Tax sale

Tallapoosa County Revenue Commissioner Eva Middlebrooks conducts the annual delinquent property tax sale Friday morning in Dadeville.

More than 50 Tallapoosa County properties were sold to the highest bidder Friday because of delinquent property taxes.

For the last month the Tallapoosa County Revenue Commissioner’s office has been advertising the delinquent properties in hopes the taxes would be paid before Friday’s sales. Many took care of the issue, some waited until the last month and some waited until the last minute before the 10 a.m. Friday sale at the Tallapoosa County Courthouse.

“We had 67 properties that were left (unpaid),” Tallapoosa County Revenue Commissioner Eva Middlebrooks said. “We had around 30 payments in the last two days to take care of some of the other delinquent properties.”

Middlebrooks said a total of $30,929.61 was owed in past-due property taxes prior to the sale. A total of approximately $24 million was collected by the revenue commissioner in property taxes this year.

The tax sale brings up a question of how a property gets there.

Middlebrooks explained property owners are sent a courtesy letter in October detailing what taxes are owed. They then become delinquent Jan. 1 and property owners are sent a certified notice in February and properties with taxes still unpaid are advertised in March. If they are still unpaid they are auctioned off in late April or early May. Opening bids are already determined.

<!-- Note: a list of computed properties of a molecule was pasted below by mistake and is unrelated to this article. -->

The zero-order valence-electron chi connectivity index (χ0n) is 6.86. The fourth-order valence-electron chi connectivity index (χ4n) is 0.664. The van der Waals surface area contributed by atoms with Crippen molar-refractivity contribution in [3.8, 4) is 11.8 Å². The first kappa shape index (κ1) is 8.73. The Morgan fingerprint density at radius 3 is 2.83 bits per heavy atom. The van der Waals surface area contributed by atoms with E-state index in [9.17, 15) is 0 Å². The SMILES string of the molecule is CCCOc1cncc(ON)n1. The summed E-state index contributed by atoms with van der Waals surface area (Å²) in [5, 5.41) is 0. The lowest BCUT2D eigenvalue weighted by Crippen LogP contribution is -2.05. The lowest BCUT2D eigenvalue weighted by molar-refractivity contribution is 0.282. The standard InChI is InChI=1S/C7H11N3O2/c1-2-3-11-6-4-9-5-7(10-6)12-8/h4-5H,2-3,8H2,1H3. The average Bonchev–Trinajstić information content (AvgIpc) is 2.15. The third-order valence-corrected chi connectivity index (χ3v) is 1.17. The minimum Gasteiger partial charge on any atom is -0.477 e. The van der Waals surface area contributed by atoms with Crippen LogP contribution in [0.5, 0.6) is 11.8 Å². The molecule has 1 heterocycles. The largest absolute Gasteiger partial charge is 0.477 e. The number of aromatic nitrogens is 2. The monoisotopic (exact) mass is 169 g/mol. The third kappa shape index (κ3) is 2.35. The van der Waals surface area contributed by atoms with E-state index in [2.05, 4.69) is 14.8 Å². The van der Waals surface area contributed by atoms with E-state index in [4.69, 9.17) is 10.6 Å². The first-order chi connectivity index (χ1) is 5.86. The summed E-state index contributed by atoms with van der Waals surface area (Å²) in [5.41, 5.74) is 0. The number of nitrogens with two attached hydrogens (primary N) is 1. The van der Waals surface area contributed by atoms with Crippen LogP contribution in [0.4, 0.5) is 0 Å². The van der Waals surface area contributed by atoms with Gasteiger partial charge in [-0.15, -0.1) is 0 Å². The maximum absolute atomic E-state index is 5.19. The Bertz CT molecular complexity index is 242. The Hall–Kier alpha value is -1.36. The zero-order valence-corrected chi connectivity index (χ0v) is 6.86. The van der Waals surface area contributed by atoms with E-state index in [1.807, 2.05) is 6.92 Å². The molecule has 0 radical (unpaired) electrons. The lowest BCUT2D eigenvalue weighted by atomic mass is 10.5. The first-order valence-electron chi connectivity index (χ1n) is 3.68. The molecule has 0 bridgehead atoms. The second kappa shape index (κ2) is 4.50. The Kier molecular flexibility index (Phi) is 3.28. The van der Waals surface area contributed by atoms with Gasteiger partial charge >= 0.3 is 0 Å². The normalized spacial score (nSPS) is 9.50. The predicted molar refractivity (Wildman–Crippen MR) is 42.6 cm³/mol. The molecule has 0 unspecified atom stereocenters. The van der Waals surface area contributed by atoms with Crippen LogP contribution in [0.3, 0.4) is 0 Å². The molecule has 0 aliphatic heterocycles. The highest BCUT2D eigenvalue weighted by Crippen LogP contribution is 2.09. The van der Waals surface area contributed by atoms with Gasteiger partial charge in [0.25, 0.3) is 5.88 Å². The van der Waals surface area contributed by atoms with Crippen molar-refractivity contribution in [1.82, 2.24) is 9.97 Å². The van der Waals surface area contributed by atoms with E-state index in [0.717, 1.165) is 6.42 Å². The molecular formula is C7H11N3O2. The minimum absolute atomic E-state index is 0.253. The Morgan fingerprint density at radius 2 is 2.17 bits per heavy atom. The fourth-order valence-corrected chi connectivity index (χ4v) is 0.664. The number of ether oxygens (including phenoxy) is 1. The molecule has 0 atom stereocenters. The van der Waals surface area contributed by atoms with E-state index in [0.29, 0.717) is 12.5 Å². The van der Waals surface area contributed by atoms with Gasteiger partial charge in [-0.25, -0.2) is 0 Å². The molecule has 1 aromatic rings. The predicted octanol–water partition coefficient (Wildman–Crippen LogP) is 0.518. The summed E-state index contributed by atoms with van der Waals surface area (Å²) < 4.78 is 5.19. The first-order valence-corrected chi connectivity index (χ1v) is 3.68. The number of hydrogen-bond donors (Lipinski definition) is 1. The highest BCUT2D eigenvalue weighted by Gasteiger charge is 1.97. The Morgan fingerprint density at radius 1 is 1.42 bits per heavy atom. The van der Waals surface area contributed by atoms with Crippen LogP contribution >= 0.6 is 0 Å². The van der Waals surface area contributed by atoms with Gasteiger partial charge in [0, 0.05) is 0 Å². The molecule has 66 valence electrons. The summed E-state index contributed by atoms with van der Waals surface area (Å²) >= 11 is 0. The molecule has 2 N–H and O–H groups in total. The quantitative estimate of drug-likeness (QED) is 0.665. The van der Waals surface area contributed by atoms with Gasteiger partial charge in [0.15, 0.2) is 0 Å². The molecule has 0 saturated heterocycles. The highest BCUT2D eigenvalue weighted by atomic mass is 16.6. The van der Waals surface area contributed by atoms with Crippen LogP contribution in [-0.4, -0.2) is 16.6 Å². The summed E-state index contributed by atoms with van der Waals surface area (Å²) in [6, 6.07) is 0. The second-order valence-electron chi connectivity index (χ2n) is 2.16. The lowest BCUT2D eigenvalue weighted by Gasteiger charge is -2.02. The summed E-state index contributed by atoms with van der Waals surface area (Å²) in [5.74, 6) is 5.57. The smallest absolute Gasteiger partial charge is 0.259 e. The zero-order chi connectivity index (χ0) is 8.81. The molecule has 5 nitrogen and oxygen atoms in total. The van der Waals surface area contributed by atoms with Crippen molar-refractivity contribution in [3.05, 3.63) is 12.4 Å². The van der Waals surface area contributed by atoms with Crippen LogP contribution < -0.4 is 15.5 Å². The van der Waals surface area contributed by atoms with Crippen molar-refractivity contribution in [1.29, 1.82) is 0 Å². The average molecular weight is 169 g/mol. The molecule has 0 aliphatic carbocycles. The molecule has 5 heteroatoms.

“The opening bid is going to start at taxes owed,” Middlebrooks said.

From there, the bids quickly get evened out moving from $119.42 to $140 to $150 to $160 and so on. In some cases, the properties end up selling for far more than what was owed. The excess money in the sale is not passed on to the current property owner.

“The excess stays with the county until that person has exhausted their three-year redemption period,” Middlebrooks said. “Then after an additional 10 years, it goes to the county general fund.”

Friday’s sale generated an excess.

“We ended up selling 55 properties to individuals for $157,581.91,” Middlebrooks said. “The others go to the state.”

Middlebrooks said those properties sold Friday could still have past-due taxes paid off in the next five days before the properties are awarded to the winning bidder.

Next year the property tax sale could change for the benefit of the delinquent taxpayer.

“You would bid an interest rate,” Middlebrooks said. “You will bid what you will be willing to accept. There will be no excess. If after the three-year redemption period and the taxes are still not paid, you can file a foreclosure through circuit court. It is so the process is more fair to the taxpayer and similar to what other states have done.”

Currently Middlebrooks is waiting on the procedure to be more clear.

“We currently have the option,” Middlebrooks said. “I’m waiting on legislation to smooth things out for it.”

Cliff Williams is a staff writer for Tallapoosa Publishers.

Staff Writer

Cliff Williams is a staff writer for Tallapoosa Publishers.